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  • Rosiglitazone maleate AhR is also known to cross talk with a

    2023-09-16

    AhR is also known to “cross-talk” with a variety of other cell signaling pathways, which has been the focus of a number of recent reviews [40], [41], [42]. It has long been known that TCDD is anti-estrogenic. For example, activation of AhR by TCDD and related HAHs inhibits estrogen dependent uterus development. In addition, activation of AhR upregulates the expression of key cytochrome P450 genes (e.g. Cyp1a1, Cyp1a2 and Cyp1b1) that promote the clearance of 17β-estradiol (E2) and estrone (E1), two predominant ligands of the estrogen receptor (ER) [43]. Activated AhR can also function as a ubiquitin ligase that degrades ER via the proteasome in breast cancer cells [44], or titrates down the cellular pool of common transcription cofactors required for ER function [45]. Conversely, AhR may also be pro-estrogenic in some contexts. Activation of AhR by ligands upregulates Cyp19a1 gene expression, which encodes enzyme aromatase that is essential for estrogen biosynthesis [35]. Ligand activated AhR has also been shown to function as a transcriptional co-activator of ER that potentiates estrogen responsive gene expression even in the absence of ER ligand [46]. In addition to ER, AhR is also known to interact with the RelA subunit of NF-κB (nuclear factor-kappa B). Interaction between AhR and NF-κB upregulates c-myc gene expression and promotes mammary cell proliferation and tumorigenesis [47]. On the other hand, TCDD dependent AhR/Rb (retinoblastoma) interaction results in Rosiglitazone maleate arrest at G1 phase. Crosstalk between AhR and other cell signaling pathways could also occur indirectly via dissociation of the cytosolic AhR complex. The AhR chaperone complex has also been reported to associate with Cdc37 and the non-receptor tyrosine kinase Src (Fig. 1). Interaction between AhR and ligand leads to the dissociation of Src . AhR free Src is then translocated into cell membrane, where it phosphorylates EGFR (epidermal growth factor receptor) and modulates ERK1/2 target gene expression via the MAPK (mitogen-activated protein kinase) signaling cascade [48]. Finally, a permanent role of AhR in T cell development and immunity has also been reported [49]. Over the last decade, there has been an explosion of scientific research that connects AhR with immune responses, providing further examples of physiological functions of AhR independent of adaptive xenobiotic metabolism. For the rest of this commentary, we will focus on recent advances relating various AhR pathways to immune responses, with a special emphasis on the molecular details from AhR activation to immunomodulation.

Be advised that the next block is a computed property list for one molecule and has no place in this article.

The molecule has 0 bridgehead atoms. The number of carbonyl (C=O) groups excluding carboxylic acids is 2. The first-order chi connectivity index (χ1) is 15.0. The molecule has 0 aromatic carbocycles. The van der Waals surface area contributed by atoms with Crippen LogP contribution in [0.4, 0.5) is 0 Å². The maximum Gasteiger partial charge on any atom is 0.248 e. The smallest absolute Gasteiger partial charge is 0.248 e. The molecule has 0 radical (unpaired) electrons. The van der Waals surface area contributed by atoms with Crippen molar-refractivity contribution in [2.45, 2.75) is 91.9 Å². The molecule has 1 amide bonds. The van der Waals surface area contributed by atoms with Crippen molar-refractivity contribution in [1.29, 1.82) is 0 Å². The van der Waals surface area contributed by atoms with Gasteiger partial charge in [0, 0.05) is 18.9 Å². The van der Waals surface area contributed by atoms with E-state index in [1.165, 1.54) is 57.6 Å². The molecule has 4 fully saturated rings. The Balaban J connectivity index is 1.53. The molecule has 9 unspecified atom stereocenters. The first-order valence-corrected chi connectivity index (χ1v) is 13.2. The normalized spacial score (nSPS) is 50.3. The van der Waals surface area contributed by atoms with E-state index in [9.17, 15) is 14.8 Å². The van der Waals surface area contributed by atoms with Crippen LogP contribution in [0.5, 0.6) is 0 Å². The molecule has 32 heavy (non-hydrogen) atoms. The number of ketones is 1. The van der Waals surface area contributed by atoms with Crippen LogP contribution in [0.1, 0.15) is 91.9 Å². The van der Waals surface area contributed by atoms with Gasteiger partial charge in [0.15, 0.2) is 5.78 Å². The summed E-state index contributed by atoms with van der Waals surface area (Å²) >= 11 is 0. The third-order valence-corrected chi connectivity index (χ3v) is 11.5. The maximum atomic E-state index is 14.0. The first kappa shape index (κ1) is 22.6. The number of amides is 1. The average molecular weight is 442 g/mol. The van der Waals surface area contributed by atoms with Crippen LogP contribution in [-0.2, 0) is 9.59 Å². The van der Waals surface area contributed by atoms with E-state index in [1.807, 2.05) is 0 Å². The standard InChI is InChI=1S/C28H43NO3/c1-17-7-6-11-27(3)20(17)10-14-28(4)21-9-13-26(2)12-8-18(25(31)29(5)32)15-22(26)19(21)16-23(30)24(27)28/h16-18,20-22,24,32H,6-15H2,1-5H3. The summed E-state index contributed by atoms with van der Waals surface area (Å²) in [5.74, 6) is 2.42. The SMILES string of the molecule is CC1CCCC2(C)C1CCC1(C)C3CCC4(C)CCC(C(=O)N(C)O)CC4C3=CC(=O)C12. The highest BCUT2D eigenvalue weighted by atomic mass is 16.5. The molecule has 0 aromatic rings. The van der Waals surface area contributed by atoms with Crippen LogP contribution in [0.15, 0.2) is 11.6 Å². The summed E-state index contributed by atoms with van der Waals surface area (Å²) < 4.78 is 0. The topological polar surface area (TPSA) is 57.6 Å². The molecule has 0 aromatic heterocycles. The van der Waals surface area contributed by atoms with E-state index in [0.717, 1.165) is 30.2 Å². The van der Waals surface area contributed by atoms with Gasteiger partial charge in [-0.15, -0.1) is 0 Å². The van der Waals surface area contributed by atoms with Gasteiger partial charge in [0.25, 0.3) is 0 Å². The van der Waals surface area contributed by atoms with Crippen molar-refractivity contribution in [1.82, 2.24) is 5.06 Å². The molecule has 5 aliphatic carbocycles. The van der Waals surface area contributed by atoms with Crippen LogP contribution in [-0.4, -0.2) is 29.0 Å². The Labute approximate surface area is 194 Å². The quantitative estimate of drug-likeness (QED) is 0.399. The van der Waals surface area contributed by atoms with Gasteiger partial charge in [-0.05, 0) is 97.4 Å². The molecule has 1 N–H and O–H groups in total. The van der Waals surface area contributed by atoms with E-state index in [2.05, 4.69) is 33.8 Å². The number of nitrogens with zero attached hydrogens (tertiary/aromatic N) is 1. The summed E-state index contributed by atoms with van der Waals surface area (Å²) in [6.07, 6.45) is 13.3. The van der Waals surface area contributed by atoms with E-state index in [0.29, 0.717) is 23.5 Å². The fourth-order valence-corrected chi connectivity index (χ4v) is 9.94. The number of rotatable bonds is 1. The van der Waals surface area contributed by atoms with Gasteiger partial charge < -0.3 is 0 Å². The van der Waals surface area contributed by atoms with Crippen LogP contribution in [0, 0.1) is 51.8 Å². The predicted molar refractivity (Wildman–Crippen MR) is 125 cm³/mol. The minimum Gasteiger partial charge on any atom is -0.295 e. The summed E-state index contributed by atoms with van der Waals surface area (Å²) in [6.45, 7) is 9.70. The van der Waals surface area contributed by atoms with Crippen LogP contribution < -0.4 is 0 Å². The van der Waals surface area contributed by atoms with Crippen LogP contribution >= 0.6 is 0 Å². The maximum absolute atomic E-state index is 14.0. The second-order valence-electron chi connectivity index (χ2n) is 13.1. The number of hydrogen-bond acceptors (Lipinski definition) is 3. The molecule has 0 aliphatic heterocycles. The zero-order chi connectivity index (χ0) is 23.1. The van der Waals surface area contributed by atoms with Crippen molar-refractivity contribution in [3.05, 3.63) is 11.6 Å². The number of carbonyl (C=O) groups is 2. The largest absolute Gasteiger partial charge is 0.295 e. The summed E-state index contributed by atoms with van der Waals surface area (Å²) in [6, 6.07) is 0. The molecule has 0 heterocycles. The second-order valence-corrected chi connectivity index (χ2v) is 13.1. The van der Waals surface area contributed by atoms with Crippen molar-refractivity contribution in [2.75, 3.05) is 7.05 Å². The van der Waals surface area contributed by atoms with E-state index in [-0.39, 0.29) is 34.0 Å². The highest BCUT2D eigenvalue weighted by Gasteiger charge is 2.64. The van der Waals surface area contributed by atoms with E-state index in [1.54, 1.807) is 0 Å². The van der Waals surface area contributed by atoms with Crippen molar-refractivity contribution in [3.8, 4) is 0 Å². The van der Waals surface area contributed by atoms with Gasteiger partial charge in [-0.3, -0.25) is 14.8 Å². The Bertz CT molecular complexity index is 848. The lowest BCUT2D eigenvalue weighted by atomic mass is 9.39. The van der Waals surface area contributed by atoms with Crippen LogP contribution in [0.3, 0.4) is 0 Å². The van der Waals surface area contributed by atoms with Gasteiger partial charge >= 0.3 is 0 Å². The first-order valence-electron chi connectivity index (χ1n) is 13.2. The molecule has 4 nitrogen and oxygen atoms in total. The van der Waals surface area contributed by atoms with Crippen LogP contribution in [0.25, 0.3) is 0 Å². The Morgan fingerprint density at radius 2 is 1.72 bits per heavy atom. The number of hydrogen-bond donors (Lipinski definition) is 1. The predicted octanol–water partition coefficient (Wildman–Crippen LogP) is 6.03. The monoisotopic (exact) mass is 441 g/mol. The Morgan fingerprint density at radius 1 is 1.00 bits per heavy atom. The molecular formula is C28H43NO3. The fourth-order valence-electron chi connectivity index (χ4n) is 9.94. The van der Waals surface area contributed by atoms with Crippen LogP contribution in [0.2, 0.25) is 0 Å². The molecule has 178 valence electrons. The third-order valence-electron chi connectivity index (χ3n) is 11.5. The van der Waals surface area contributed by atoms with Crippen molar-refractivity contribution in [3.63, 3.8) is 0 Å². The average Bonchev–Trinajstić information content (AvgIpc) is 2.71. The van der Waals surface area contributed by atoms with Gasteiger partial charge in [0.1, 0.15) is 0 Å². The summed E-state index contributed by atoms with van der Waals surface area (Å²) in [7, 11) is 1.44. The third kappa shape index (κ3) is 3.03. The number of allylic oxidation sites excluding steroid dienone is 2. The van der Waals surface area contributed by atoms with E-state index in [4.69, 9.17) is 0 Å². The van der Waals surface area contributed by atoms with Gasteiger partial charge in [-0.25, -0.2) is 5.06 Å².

AhR and immunity Numerous studies have pointed to a role of AhR in immunomodulation (Fig. 2). Exposure of laboratory animals to TCDD leads to profound immunosuppression. For example, activation of AhR by its classical ligand TCDD suppresses experimental autoimmune encephalomyelitis (EAE) [50], experimental autoimmune uveoretinitis (EAU) [51], and inflammatory response in TNBS (2,4,6-trinitrobenzenesulfonic acid) treated mice [52], which model human Crohn's disease. Treatment of TCDD also reduces Type 1 diabetes in the non-obese diabetic mouse [53], and attenuates the severity of allergy responses in atopic dermatitis, peanut allergy and house dust mite induced asthma in rodents [54], [55], [56]. In addition to the severe immunosuppression, TCDD-exposed mice also exhibit signs of thymic involution and increased susceptibility to viral infection [57]. Both of these effects are AhR dependent, as AhR null mice are completely protected against TCDD induced immune toxicity [58]. Conversely, transgenic mice expressing a constitutively active form of AhR under the control of a T cell specific promoter recapitulates the thymic defect seen in TCDD-exposed mice [59], [60]. As the thymus is the major organ for T cell development, and age related thymus atrophy is a major cause behind increased susceptibility to infection in the elderly, a detailed understanding of the mechanisms underlying TCDD induced thymus involution has generated considerable interest. Studies by Laiosa et al. suggested that persistent AhR activation reduces T-lymphocyte numbers in the thymus via reduced thymocyte proliferation [61] and impaired thymus seeding by bone marrow-derived prethymic stem cells [62]. Furthermore, premature migration of CD4/CD8 double-negative progenitor T-cells from the thymus to peripheral lymphoid organs [63], and AhR dependent induction of thymopoeisis inhibition factor Klf2 (Kruppel-like factor 2) in developing thymocytes [64], could also contribute to the observed severe thymus atrophy seen in TCDD-exposed mice.